“They’re much more comfortable talking about feelings, talking about their anxieties, talking about how day-to-day life is affecting them personally,” he says. “If you go back two decades, having a mental health problem disqualified you from almost any job.”
Thankfully, Goetzel adds, the stigma facing those with mental illness is showing signs of lifting, even among older generations.
“There has been greater openness about this,” he says. “In many organizations, you find senior executives talking about their mental health and even addiction, talking about that openly and saying, ‘I went through this, and this is how I got through it.’”
How Can Higher Ed Support Staff Through Mental Health Challenges?
On Tuesday, June 27, Goetzel, fellow staff members of the Johns Hopkins Bloomberg School of Public Health and a variety of other speakers — including representatives from the Occupational Safety and Health Administration — will convene the Summit on Workplace Mental Health and Wellbeing. There they will discuss, among other things, how supervisors, staff and students can get the mental health support they need.
However, before directing employees to support services, Goetzel says, it’s important for today’s leaders to understand what drives their employees, particularly in a setting like higher education where salaries are typically lower than in the corporate sector.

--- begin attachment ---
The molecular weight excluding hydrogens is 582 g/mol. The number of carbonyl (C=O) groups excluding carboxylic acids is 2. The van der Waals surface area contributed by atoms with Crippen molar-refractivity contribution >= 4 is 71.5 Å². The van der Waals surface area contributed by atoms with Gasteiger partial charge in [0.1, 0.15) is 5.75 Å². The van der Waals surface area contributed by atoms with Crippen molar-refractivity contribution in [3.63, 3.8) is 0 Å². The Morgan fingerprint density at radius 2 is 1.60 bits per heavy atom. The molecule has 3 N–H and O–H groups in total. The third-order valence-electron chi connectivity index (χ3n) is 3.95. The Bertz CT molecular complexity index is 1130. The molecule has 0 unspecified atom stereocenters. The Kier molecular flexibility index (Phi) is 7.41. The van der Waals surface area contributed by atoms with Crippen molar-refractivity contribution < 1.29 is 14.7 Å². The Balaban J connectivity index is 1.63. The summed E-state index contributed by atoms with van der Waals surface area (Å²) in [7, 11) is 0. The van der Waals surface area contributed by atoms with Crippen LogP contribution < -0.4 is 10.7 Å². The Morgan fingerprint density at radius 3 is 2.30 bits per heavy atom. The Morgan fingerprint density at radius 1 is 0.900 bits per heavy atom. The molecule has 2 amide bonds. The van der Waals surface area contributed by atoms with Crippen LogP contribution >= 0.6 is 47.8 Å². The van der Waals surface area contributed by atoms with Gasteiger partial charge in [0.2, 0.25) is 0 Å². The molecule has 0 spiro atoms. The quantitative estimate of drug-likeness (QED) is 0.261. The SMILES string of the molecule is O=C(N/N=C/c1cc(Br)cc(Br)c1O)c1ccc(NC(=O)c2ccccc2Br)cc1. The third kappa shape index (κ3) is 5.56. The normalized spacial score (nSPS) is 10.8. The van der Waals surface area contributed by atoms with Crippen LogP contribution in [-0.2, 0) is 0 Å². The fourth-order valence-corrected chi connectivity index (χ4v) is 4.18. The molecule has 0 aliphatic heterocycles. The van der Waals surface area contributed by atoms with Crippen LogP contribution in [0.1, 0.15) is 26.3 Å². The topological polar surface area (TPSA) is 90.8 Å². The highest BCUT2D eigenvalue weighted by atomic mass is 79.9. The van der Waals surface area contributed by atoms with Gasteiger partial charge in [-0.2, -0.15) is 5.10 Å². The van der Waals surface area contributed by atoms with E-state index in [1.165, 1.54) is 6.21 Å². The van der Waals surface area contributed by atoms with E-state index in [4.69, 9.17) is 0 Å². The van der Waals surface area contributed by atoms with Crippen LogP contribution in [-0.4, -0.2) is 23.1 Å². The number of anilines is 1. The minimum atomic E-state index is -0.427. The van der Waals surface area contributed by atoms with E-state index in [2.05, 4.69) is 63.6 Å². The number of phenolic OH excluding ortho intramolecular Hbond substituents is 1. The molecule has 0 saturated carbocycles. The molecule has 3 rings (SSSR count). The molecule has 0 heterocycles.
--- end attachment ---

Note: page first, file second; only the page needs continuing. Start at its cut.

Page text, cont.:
“What keeps people on the job, more so than higher pay, is a sense of belonging, a sense of appreciation and an acknowledgement from management that you do have a life, and there ought to be a boundary between work and life,” says Goetzel. “What is my role as an employer to help you do those things?”
One place employers can look to understand their role is the P.O.E. Total Worker Health Center at Johns Hopkins. POE stands for the three key areas that impact worker mental health: psychosocial factors, organizational conditions and environmental exposures. The name is also an homage to writer and poet Edgar Allen Poe, a Baltimore native.